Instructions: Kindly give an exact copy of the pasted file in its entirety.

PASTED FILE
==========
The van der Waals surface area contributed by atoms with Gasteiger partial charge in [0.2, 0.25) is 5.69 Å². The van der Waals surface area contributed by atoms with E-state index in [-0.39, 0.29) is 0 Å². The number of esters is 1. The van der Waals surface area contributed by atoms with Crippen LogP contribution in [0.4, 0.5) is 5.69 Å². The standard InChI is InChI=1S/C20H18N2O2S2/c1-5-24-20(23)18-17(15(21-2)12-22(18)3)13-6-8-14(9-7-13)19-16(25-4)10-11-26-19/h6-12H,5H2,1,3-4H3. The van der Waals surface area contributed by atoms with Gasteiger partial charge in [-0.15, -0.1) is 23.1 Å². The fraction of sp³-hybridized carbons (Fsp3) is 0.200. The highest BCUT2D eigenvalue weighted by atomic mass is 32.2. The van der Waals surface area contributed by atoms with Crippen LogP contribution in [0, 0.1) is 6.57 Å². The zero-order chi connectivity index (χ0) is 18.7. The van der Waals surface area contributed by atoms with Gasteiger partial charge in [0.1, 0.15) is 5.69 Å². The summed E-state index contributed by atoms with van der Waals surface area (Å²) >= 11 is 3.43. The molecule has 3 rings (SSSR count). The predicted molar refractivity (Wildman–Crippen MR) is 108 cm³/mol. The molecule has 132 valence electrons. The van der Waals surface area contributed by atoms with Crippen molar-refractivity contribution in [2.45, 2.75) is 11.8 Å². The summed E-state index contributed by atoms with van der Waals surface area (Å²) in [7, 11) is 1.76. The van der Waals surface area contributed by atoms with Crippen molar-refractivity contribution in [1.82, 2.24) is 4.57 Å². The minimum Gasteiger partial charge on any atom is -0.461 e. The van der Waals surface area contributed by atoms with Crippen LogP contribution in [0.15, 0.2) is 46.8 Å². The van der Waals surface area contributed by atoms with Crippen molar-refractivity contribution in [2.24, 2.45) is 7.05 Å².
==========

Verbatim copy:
The van der Waals surface area contributed by atoms with Gasteiger partial charge in [0.2, 0.25) is 5.69 Å². The van der Waals surface area contributed by atoms with E-state index in [-0.39, 0.29) is 0 Å². The number of esters is 1. The van der Waals surface area contributed by atoms with Crippen LogP contribution in [0.4, 0.5) is 5.69 Å². The standard InChI is InChI=1S/C20H18N2O2S2/c1-5-24-20(23)18-17(15(21-2)12-22(18)3)13-6-8-14(9-7-13)19-16(25-4)10-11-26-19/h6-12H,5H2,1,3-4H3. The van der Waals surface area contributed by atoms with Gasteiger partial charge in [-0.15, -0.1) is 23.1 Å². The fraction of sp³-hybridized carbons (Fsp3) is 0.200. The highest BCUT2D eigenvalue weighted by atomic mass is 32.2. The van der Waals surface area contributed by atoms with Crippen LogP contribution in [0, 0.1) is 6.57 Å². The zero-order chi connectivity index (χ0) is 18.7. The van der Waals surface area contributed by atoms with Gasteiger partial charge in [0.1, 0.15) is 5.69 Å². The summed E-state index contributed by atoms with van der Waals surface area (Å²) >= 11 is 3.43. The molecule has 3 rings (SSSR count). The predicted molar refractivity (Wildman–Crippen MR) is 108 cm³/mol. The molecule has 132 valence electrons. The van der Waals surface area contributed by atoms with Crippen molar-refractivity contribution in [2.45, 2.75) is 11.8 Å². The summed E-state index contributed by atoms with van der Waals surface area (Å²) in [7, 11) is 1.76. The van der Waals surface area contributed by atoms with Crippen molar-refractivity contribution in [1.82, 2.24) is 4.57 Å². The minimum Gasteiger partial charge on any atom is -0.461 e. The van der Waals surface area contributed by atoms with Crippen LogP contribution in [0.15, 0.2) is 46.8 Å². The van der Waals surface area contributed by atoms with Crippen molar-refractivity contribution in [2.24, 2.45) is 7.05 Å².